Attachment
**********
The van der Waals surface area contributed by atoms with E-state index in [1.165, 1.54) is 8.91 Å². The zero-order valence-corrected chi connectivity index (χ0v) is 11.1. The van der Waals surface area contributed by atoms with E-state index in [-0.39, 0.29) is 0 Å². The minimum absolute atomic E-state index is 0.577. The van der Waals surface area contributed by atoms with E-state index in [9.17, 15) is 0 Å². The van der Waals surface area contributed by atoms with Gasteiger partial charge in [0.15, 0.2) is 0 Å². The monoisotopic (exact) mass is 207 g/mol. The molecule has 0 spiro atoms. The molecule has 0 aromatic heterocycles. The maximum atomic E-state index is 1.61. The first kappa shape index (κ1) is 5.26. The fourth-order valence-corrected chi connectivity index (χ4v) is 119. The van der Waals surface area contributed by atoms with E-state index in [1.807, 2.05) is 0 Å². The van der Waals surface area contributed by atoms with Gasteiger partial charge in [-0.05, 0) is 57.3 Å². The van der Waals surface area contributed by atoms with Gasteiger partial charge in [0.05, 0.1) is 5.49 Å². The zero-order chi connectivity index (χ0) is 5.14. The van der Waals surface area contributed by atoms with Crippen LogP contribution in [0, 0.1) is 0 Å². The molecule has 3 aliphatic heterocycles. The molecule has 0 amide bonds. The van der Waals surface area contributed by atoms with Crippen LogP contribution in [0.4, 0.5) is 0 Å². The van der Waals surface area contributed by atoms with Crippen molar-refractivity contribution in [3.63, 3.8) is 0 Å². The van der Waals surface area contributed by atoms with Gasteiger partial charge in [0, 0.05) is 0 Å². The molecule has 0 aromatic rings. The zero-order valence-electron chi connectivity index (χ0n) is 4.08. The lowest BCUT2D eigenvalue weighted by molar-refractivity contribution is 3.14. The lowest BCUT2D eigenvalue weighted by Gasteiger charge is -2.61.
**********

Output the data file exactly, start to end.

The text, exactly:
The van der Waals surface area contributed by atoms with E-state index in [1.165, 1.54) is 8.91 Å². The zero-order valence-corrected chi connectivity index (χ0v) is 11.1. The van der Waals surface area contributed by atoms with E-state index in [-0.39, 0.29) is 0 Å². The minimum absolute atomic E-state index is 0.577. The van der Waals surface area contributed by atoms with E-state index in [9.17, 15) is 0 Å². The van der Waals surface area contributed by atoms with Gasteiger partial charge in [0.15, 0.2) is 0 Å². The monoisotopic (exact) mass is 207 g/mol. The molecule has 0 spiro atoms. The molecule has 0 aromatic heterocycles. The maximum atomic E-state index is 1.61. The first kappa shape index (κ1) is 5.26. The fourth-order valence-corrected chi connectivity index (χ4v) is 119. The van der Waals surface area contributed by atoms with E-state index in [1.807, 2.05) is 0 Å². The van der Waals surface area contributed by atoms with Gasteiger partial charge in [-0.05, 0) is 57.3 Å². The van der Waals surface area contributed by atoms with Gasteiger partial charge in [0.05, 0.1) is 5.49 Å². The zero-order chi connectivity index (χ0) is 5.14. The van der Waals surface area contributed by atoms with Crippen LogP contribution in [0, 0.1) is 0 Å². The molecule has 3 aliphatic heterocycles. The molecule has 0 amide bonds. The van der Waals surface area contributed by atoms with Crippen LogP contribution in [0.4, 0.5) is 0 Å². The van der Waals surface area contributed by atoms with Crippen molar-refractivity contribution in [3.63, 3.8) is 0 Å². The van der Waals surface area contributed by atoms with Gasteiger partial charge in [0, 0.05) is 0 Å². The molecule has 0 aromatic rings. The zero-order valence-electron chi connectivity index (χ0n) is 4.08. The lowest BCUT2D eigenvalue weighted by molar-refractivity contribution is 3.14. The lowest BCUT2D eigenvalue weighted by Gasteiger charge is -2.61.